When Siblings Remember Childhood Differently
I had never considered the many different ways that my sister and I viewed our early years
Last fall my husband and I drove by the house I lived in at thirteen. I don't know why I expected it to still be there; in my memories, it was barely standing, part red and white aluminum siding and the rest a mishmash of wood and brick. The roof sagged in places. The screen door slammed. A house like that wouldn't have survived the decades.
It didn't. In its place stood a picture-perfect two-story brick house with a manicured lawn. I wanted to stare into the windows, desperately curious about who lived there and what their lives were like. Instead, I looked away. Part of my childhood had been erased. It wasn't a good part. There were so few of those.
I considered my younger sister's and my own childhood when we lived in the house on Grafton Street. I've thought and written a lot about my childhood; the domestic violence, the rage and the alcoholism. The house in Virginia was the last place I lived with my family before my mother put me into foster care. I assumed the house on Grafton Street's demise would be a shared experience between my sister and me. However, I realized I'd never spent much time thinking about how her childhood differed from mine.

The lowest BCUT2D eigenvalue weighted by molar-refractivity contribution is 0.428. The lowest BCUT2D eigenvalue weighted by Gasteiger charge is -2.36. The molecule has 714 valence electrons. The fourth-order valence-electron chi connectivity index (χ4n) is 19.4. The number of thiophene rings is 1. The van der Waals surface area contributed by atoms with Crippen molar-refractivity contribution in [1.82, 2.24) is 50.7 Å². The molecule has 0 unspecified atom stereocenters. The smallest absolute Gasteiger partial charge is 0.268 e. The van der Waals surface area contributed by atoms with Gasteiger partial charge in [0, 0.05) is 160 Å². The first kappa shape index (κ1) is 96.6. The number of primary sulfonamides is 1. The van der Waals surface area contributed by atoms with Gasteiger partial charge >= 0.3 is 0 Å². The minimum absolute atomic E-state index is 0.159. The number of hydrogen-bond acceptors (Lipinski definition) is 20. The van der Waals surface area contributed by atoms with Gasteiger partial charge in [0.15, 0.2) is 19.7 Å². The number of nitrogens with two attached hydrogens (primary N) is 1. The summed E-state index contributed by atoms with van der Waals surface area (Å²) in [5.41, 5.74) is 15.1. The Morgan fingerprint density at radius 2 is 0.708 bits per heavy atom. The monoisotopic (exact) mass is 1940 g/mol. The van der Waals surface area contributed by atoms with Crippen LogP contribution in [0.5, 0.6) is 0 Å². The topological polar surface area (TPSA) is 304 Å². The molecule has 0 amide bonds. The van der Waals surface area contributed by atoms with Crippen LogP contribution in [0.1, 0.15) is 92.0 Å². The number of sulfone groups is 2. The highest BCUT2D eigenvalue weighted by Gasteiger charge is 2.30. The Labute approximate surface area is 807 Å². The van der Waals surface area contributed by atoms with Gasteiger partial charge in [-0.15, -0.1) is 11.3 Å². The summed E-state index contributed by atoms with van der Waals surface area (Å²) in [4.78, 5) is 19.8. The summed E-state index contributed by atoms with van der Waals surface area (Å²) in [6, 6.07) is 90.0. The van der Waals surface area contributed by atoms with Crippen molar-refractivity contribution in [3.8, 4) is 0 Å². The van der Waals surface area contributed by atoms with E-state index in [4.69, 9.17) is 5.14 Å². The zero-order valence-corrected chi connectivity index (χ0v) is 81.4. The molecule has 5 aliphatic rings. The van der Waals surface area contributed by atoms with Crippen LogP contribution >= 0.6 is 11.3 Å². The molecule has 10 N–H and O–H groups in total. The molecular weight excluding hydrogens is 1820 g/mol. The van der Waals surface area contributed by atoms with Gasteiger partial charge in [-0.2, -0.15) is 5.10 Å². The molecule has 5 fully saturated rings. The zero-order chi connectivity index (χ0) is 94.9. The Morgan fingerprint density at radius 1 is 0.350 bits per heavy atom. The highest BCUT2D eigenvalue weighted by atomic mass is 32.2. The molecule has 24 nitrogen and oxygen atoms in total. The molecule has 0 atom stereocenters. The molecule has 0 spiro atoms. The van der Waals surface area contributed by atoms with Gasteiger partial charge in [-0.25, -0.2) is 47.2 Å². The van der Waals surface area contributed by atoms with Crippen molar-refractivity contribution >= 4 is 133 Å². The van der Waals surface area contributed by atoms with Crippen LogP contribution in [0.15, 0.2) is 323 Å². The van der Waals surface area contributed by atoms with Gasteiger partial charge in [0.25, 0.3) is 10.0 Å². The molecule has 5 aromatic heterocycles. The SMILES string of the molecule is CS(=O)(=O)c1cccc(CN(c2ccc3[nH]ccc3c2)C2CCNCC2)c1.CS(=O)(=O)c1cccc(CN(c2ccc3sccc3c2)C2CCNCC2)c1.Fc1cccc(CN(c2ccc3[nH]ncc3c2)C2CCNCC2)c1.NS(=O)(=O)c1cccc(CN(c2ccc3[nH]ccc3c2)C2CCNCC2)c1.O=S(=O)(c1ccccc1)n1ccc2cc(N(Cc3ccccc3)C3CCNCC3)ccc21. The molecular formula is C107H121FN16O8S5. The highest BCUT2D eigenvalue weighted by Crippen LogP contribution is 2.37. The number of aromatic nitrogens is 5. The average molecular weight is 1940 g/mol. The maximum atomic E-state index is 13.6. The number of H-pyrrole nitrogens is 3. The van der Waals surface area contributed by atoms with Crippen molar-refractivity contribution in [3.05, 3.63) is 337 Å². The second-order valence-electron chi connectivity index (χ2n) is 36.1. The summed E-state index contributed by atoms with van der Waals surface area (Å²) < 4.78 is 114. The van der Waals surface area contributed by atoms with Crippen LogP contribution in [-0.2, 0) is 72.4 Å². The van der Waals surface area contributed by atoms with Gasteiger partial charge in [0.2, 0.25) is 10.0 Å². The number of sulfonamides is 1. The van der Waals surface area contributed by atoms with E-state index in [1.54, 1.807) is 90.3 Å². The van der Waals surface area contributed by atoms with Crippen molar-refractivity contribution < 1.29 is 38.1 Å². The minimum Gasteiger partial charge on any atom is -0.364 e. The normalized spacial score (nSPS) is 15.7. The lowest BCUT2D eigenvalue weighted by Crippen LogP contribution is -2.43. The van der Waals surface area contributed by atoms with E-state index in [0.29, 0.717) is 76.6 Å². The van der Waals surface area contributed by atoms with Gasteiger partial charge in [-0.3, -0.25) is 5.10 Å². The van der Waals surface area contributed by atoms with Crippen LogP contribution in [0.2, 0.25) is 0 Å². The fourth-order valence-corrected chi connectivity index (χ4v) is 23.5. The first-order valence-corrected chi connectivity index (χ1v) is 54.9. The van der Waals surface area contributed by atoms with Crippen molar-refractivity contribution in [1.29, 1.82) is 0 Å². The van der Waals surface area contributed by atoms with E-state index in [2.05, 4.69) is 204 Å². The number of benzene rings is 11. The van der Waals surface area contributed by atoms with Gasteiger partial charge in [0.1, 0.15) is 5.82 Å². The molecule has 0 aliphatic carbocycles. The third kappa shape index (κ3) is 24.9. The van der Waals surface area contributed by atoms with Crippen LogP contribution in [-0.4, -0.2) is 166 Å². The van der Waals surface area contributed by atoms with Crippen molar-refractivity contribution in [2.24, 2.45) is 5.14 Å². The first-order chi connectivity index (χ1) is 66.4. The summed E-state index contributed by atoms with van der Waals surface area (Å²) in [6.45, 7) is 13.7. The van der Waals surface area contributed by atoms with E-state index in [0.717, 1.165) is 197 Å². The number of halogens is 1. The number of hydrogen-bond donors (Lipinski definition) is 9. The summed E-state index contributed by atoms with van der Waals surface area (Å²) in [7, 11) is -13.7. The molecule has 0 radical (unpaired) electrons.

I've thought and written a lot about my childhood; the domestic violence, the rage and the alcoholism.
My Memories Are 'Flashbulbs of Violence'
I was the black sheep, always at the center of the family's dysfunction. I explosively butted heads with my mother. There was a constant undercurrent of drinking, hitting, and yelling. My memories are like flashbulbs of violence with my mother's boyfriend as the aggressor. My sister was four years younger and quiet. She rarely if ever bore the brunt of his anger. I did, and frequently; I was the one who fought back while she shrank into the safety of her bedroom.
It's taken me decades to realize that rather than sharing similar memories, my sister likely remembers me as the problem.
Siblings Often Have Different Memories